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Carbonated drinks connected to cardiac arrest, study finds

DBR Staff Writer Published 02 September 2015

Consumption of soft drinks has been linked to cardiovascular disease (CVD) and stroke, while green tea and coffee have been found to minimize the risk and mortality, according to a study.

carbonated drink

This was revealed in a study by All-Japan Utstein Registry that found such connection between out-of-hospital cardiac arrests of cardiac origin and carbonated beverages.

The study, which was conducted among around 800,000 patients, point to the fact that limiting such consumption might augur well for health.

Japan's Fukuoka University dean and professor Keijiro Saku, also the principal investigator, said: "Carbonated beverages, or sodas, have frequently been demonstrated to increase the risk of metabolic syndrome and CVD, such as subclinical cardiac remodeling and stroke. However, until now the association between drinking large amounts of carbonated beverages and fatal CVD, or out-of-hospital cardiac arrests (OHCA) of cardiac origin, was unclear."

"Carbonated beverage consumption was significantly and positively associated with OHCAs of cardiac origin in Japan, indicating that beverage habits may have an impact on fatal CVD... The acid in carbonated beverages might play an important role in this association."

The study made a comparison of the age-adjusted incidence of OHCAs with the consumption pattern of various beverages per person from 2005 to 2011 in the 47 prefectures of Japan.

In all, 797,422 patients having OHCAs of cardiac and non-cardiac origin from the All-Japan Utstein Registry of the Fire and Disaster Management Agency were also included in the study.

Ministry of Health, Labour and Welfare of Japan have provided the information on consumption of various beverages per person.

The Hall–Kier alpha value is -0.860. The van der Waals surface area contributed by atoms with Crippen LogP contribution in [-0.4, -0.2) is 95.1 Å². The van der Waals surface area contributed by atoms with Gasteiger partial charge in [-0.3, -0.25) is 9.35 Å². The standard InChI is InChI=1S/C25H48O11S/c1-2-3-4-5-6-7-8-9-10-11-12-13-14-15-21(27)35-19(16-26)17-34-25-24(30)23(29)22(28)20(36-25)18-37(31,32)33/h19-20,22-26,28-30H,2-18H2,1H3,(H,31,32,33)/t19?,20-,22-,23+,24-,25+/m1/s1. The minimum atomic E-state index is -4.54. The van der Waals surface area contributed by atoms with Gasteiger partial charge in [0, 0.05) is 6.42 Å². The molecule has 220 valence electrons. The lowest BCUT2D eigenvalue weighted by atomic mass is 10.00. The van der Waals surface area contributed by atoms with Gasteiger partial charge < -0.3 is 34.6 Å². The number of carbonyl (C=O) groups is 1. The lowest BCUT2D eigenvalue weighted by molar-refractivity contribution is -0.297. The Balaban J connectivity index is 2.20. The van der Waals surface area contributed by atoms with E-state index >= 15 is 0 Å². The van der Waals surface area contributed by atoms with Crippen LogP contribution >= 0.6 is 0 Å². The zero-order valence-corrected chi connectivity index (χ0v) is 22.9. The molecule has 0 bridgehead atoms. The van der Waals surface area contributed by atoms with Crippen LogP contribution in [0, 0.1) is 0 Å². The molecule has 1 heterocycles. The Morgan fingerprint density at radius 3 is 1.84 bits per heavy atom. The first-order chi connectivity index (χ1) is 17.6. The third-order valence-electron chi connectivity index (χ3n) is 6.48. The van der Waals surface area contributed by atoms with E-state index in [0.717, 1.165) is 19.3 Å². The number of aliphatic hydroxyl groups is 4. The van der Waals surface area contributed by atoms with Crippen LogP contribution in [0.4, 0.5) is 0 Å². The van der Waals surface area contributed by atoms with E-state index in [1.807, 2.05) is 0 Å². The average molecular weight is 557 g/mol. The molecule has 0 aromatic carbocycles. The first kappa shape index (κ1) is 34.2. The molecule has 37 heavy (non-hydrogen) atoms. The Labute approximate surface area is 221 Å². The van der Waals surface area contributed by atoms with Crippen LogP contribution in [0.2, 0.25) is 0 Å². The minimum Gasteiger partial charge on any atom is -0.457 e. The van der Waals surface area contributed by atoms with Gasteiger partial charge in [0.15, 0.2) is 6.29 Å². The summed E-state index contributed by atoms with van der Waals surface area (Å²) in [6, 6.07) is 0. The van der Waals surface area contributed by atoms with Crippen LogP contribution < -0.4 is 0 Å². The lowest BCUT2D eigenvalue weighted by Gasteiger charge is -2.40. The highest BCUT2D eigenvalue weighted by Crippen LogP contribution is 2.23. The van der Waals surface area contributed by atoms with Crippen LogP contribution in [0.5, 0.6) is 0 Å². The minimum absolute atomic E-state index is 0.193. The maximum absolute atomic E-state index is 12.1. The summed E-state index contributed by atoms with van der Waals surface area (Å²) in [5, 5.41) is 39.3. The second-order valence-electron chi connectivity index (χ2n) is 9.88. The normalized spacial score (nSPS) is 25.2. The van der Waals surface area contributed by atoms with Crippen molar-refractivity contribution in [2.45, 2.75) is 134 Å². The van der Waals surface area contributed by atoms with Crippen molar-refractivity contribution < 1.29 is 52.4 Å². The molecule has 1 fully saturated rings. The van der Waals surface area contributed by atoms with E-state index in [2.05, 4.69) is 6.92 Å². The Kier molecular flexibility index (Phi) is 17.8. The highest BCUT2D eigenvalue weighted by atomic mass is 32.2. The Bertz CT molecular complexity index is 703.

During analysis, it was revealed that 785,591 OHCA cases receiving resuscitation comprised 435,064 (55.4%) of cardiac origin and 350,527 (44.6%) of non-cardiac origin.

The non-cardiac origin covered cerebrovascular disease, respiratory disease, malignant tumour, and exogenous disease with percentages of 4.8, 6.1, 3.5 and 18.9, respectively.

It also came out during research that expenditure on carbonated beverages have a significant association with OHCAs of cardiac, but not non-cardiac origin.

Expenditures on other beverages, such as green tea, black tea, coffee, cocoa, fruit or vegetable juice, fermented milk beverage, milk and mineral water were also found to be not significantly associated with OHCAs of cardiac origin.

"Our data on carbonated beverage consumption is based on expenditure and the association with OHCA is not causal. But the findings do indicate that limiting consumption of carbonated beverages could be beneficial for health," Professor Saku added.


Image: Research has found that expenditure on carbonated beverages have a significant association with OHCAs of cardiac, but not non-cardiac origin. Photo: courtesy of Tiverylucky/Freedigitalphotos.net.